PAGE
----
The Morality of Drone Attacks
Provocative and engaging debate looking at the morality of drone attacks. Chaired by Michael Buerk, with guests Michael Portillo, Melanie Phillips, Matthew Taylor and Giles Fraser.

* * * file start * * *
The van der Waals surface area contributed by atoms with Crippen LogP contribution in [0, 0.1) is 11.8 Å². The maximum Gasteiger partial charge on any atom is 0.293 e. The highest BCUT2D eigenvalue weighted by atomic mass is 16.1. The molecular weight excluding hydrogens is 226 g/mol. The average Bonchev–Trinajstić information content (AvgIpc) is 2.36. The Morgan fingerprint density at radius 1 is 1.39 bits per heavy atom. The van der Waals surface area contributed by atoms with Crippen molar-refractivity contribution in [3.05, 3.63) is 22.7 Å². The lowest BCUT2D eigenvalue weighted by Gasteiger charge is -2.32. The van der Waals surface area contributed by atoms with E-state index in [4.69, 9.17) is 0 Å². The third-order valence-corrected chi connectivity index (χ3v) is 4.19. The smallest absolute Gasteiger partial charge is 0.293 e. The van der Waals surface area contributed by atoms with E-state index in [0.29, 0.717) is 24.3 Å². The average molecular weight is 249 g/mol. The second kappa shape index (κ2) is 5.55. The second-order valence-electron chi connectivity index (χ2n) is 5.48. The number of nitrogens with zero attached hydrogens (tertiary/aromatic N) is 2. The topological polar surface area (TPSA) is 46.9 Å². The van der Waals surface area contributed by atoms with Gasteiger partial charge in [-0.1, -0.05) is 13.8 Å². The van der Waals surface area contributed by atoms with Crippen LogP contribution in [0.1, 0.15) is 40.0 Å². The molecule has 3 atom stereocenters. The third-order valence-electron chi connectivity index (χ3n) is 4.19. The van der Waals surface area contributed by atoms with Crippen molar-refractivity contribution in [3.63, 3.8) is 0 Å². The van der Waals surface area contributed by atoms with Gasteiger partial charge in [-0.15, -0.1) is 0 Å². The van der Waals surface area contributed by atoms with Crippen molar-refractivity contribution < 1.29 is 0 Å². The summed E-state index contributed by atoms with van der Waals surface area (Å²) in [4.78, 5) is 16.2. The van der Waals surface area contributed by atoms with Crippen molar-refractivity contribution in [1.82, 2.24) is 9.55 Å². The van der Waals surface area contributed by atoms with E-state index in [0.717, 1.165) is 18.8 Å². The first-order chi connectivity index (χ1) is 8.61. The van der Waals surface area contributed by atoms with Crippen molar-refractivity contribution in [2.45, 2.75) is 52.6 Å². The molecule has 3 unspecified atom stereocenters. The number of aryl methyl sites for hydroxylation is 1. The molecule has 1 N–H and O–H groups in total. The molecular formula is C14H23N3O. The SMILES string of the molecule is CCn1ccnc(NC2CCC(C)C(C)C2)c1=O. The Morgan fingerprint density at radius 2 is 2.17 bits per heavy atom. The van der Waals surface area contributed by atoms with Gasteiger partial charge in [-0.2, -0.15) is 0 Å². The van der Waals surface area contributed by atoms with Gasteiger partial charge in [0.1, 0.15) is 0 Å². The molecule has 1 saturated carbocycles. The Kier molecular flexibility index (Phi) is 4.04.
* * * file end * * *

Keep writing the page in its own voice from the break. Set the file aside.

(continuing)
The RAF top brass were out on parade in Lincolnshire this Friday. At a time of defence cuts it was something for them to celebrate; the dust was being blown off one of its old formations. 13 Squadron RAF Waddington may not stir evocative Battle of Britain images, but in its own way this was modern warfare history in the making. The RAF has just doubled the number of Reaper drone aircraft it flies and for the first time they'll be controlled via satellite from this small base in rural Lincolnshire. The pilots will never have to face enemy fire; they won't even set foot in Afghanistan. It will all be done via a computer screen. As fate would have it, this all happened in the same week human rights lawyers launched an action to sue Foreign Secretary William Hague over the alleged use of UK intelligence in assisting US drone attacks in Pakistan. The case, at the High Court, was brought on behalf of Noor Khan, whose father was killed in a US unmanned drone strike which killed around 40 people at a tribal gathering. Since 2004, CIA drones have targeted suspected militants with missile strikes in the Pakistani tribal regions, killing thousands of people. The program is controversial because of questions about its legality, the number of civilians it has killed and its impact on Pakistan's sovereignty. And the drone campaign against al Qaeda is spreading to other countries as well, with 4 attacks in North Yemen this month, the latest on Sunday killing 3 people. To their supporters, drones are an extremely effective way of targeting our enemies; a just and proportionate response to terrorism protecting both civilian life and the life of our soldiers. Do the ends justify the means or are drone attacks immoral acts of assassination which have caused the deaths of hundreds of innocent civilians? Are drones inherently more moral or immoral than any other weapon? In the age of the drone do we need to re-draw the moral, ethical and legal principles of just war? The Moral Maze looks at the morality of drone attacks. Combative, provocative and engaging debate chaired by Michael Buerk with Michael Portillo, Melanie Phillips, Matthew Taylor and Giles Fraser. Witnesses: Richard Kemp - Former Commander, British Forces in Afghanistan; former Chair, COBRA Intelligence Group, Chris Cole - Drone Wars UK, Dr Peter Lee - Senior Lecturer in Air Power Studies, King's College London Dept. War Studies, Paul Schulte - Non-Resident Senior Associate, Carnegie Europe & Carnegie Nuclear Policy, former civil servant at the MOD.